The PH+ guide to air source heat pumps stars

As electricity supply from renewable sources continues to grow, and electricity grids gradually decarbonise as dirtier fossil fuels are phased out, heating homes with electrical technologies like heat pumps starts to make more sense. And in the mild, temperate climate of Britain and Ireland, air source heat pumps are particularly suitable — especially as new build standards of energy efficiency continue to tighten, meaning new homes need less and less energy to achieve comfortable indoor temperatures. But how do air source heat pumps work, what types are there, and how much do they cost to run? Our in-depth guide attempts to answer the key questions.

The PH+ guide to Thermal Breaks

Building physics take no prisoners. Anyone designing, constructing or upgrading the thermal envelope of a building to modern energy performance levels is duty bound to understand and minimise thermal bridging, or suffer the consequences. One-man thermal bridging encyclopaedia Andrew Lundberg of Passivate, who teaches thermal bridging analysis at Dublin Institute of Technology, gives some practical advice on why and how to tackle thermal bridging head on, and describes some of the leading innovations in thermally broken components.

Heat pump grants - what you need to know

As of 16 April, owners of pre 2011 Irish homes are now eligible for generous grants to retrofit heat pumps, and in so doing help to create comfortable, economical, low carbon homes. But what’s the thinking behind the scheme, and what results can participating homeowners expect?

The PH+ guide to External Insulation

In the first in a new series of technical articles on some of the key technologies in sustainable building, John Hearne makes the case for wrapping buildings in an external insulation layer, and describes some of the main issues to watch out for.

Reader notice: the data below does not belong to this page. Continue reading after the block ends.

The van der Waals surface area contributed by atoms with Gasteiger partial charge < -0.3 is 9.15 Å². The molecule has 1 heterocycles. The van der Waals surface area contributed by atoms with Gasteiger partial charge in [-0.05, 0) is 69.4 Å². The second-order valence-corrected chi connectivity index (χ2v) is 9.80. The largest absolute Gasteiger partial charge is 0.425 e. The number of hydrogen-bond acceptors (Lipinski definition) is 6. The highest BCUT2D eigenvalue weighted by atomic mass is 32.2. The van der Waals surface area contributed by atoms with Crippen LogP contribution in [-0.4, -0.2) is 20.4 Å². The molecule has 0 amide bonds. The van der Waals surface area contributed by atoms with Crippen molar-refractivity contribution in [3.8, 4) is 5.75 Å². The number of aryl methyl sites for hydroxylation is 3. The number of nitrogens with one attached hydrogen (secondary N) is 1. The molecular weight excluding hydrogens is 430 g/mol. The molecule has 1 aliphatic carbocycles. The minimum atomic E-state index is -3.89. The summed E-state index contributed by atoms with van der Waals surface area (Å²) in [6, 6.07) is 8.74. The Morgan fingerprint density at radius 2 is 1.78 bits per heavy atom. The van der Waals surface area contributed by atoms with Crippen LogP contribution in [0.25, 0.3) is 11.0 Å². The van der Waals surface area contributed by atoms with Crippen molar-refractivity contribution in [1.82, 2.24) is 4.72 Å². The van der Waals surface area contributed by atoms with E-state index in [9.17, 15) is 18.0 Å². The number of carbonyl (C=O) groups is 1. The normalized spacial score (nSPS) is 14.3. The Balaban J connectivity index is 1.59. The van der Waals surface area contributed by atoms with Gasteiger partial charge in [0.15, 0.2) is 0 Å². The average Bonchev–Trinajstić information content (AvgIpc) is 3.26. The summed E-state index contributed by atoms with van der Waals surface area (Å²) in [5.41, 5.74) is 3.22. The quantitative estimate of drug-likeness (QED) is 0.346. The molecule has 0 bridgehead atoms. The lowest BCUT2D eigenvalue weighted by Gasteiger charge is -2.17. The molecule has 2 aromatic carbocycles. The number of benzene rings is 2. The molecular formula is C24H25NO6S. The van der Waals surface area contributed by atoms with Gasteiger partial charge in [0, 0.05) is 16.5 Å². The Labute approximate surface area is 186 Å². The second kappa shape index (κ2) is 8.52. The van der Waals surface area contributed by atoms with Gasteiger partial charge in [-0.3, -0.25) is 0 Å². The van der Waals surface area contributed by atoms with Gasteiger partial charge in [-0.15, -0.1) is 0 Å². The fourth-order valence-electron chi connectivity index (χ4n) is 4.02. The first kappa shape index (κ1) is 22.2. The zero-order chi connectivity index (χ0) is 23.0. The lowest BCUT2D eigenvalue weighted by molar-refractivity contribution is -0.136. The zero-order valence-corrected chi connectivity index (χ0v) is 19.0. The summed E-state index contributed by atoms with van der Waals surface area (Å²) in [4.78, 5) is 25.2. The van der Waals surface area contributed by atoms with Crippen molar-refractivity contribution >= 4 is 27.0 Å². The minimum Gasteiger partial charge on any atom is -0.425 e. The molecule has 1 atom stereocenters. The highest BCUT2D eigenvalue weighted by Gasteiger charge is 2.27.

North Dublin sheltered scheme makes A1 breakthrough

The first social housing scheme of any kind to top Ireland’s BER scale, this project is a timely reminder that in the midst of a national housing emergency, it is possible to tackle climate change and blitz the forthcoming nearly zero energy building targets, while housing the most vulnerable in society in healthy, fuel poverty-proof homes predicted to incur zero heating cost.

Our passive journey #7: Is our proposed house too big?

An oversized passive house may be no more sustainable than a correctly sized house built to a more modest spec. In the latest instalment of her journey to build a passive family home, Nessa Duggan finds that visiting some real passive houses may force a change in approach regarding size and complexity, with potentially significant cost benefits.

Our passive journey #6 - preparing to tender

In the sixth report on her journey to self-build a passive house, Nessa Duggan struggles to reconcile glazing functionality and thermal performance, takes conflicting advice on heating and ventilation, and reaches some decisions on joinery.

Our passive journey #5: Getting the right advice

In the fifth instalment of her column on designing and building a passive house for her family, Nessa Duggan talks about the importance of getting good advice — on everything from airtight sliding doors down to your choice of timber flooring.

Our passive journey #2

In her second column documenting her family’s self-build passive house project, Nessa Duggan details the process of choosing a build system and finding an architect.

One family's passive journey

One young Irish family has taken the decision to build their new home in Co Louth to the passive house standard. In the first of a series of columns, Nessa Duggan explains the thinking behind the decision to go passive. 

Affordable housing project delivers certified passive results

Although preconceived notions about the existence of a passive house aesthetic still abound, trailblazing projects like the Ditchingham affordable housing scheme in Norfolk show that vernacular architecture & build methods can go hand-in-hand with passive performance.